Nursing Continue Education

Snoring: Sleep-related Breathing Disorders?

Sleep-disordered breathing (SDB) is associated with several conditions that result in altered respirations. The most common SDB is sleep apnea.

Two types of sleep apnea:

  • Central sleep apnea (not common with unknown etiology)-
    • associated with underlying pathological conditions such as Cheyne-Stokes breathing or environmental causes such as high-altitude periodic breathing.
    • Characterized by a cessation or decrease in ventilatory effort during sleep and is usually associated with oxygen desaturation.
  • Obstructive sleep apnea (OSA) syndrome – (much more common)
    • caused by upper airway obstruction
    • Characterized by snoring (loud snoring and labored breathing interrupted by periods of silence soon followed by apnea), disrupted sleep, and excessive daytime sleepiness
    • airflow ceases, but respiratory muscles continue to function
    • Apnea: cessation of airflow through the nose and mouth for 10 seconds or longer.
      • The apneic periods typically last for 15 to 120 seconds, some people may have as many as 300 to 500 apneic periods per night
      • hypopnea: a decrease in arterial oxygen saturation
        • The average number of apnea-hypopnea periods per hour is called the apnea-hypopnea index (AHI)
          • an adult may experience up to five events an hour without symptoms. as the AHI increases, so does the severity of symptoms. An AHI of five or greater in combination with reports of excessive daytime sleepiness is indicative of OSA.
    • Principal mechanism of OSA
      • When the person is awake, the airway is kept open by the activity of the pharyngeal musculature
      • During sleep, this pharyngeal musculature activity decreased, causing airway obstruction, most commonly in the area behind the uvula, soft palate, and posterior tongue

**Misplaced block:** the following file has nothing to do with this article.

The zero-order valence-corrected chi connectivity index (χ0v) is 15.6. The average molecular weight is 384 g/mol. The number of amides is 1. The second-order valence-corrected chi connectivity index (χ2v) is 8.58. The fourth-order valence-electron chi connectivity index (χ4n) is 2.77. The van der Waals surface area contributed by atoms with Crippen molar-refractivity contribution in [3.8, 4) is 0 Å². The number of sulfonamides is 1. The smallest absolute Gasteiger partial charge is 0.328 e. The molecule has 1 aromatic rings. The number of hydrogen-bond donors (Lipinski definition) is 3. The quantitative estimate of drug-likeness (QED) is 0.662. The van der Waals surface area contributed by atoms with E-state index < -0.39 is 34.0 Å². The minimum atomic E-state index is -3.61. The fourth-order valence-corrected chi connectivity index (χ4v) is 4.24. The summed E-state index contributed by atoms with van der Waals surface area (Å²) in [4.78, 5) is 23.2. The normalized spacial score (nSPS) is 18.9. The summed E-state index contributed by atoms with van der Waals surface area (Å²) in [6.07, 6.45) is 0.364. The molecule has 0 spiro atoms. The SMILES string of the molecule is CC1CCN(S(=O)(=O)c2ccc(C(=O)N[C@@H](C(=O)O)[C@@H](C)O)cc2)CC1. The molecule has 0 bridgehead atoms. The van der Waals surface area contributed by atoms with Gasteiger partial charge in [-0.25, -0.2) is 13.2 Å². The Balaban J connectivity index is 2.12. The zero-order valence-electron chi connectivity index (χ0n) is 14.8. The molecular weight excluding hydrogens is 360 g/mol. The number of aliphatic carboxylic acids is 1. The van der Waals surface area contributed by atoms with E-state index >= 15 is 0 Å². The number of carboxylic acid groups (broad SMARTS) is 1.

• Factors predispose: male gender, increasing age, a positive family history, obesity
      • large neck girth – male and female snorers – neck circumferences > 40cm
    • Signs & Symptoms of OSA
      • excessive daytime sleepiness
      • noisy snoring
      • observed apnea
      • insomnia
      • abnormal movements during sleep
      • morning headaches
      • cognitive and personality changes
      • sexual impotence
      • systemic hypertension
      • pulmonary hypertension, cor pulmonale
      • polycythemia
    • Treatment
      • behavioral measures: weight loss, eliminating evening alcohol and sedatives, and proper bed positioning (such as training the person to sleep in lateral position if he or she snoring during supine sleep position)
      • Oral or dental appliance
      • Nasal or naso-oral continuous positive airway pressure (NCPAP)
      • Surgical procedures: nasal septoplasty… uvulopalatopharyngoplasty … (may or may not require tracheostomy placement)
      • facts or myths?
        • researchers believe snoring is caused by the vibration of soft tissues in response to turbulent air flow within the upper airway. Nasal strips, sold in drugstores, are narrow pieces of springy plastic encased in adhesive strips. when fastened to the outside of the nose so that the nostrils are opened up, the strip opens up the constricted passage, reducing the turbulence …
        • It is possible to cure snoring by losing weight… study shows males who snore heavily were placed on a six-month weight loss program. among the men who lost 6 lbs, the amount of snoring dropped 50%. among those who lost 13 obs or more, snoring was virtually eliminated…
        • Chronic poor sleep caused by snoring may disturb blood flow to the penis. A study found that about half of all impotent men also suffered from sleep apnea. whether or not snoring causes impotence is unclear. however, there seems to be a clear association….
Advertisements

Leave a Reply

Fill in your details below or click an icon to log in:

WordPress.com Logo

You are commenting using your WordPress.com account. Log Out / Change )

Twitter picture

You are commenting using your Twitter account. Log Out / Change )

Facebook photo

You are commenting using your Facebook account. Log Out / Change )

Google+ photo

You are commenting using your Google+ account. Log Out / Change )

Connecting to %s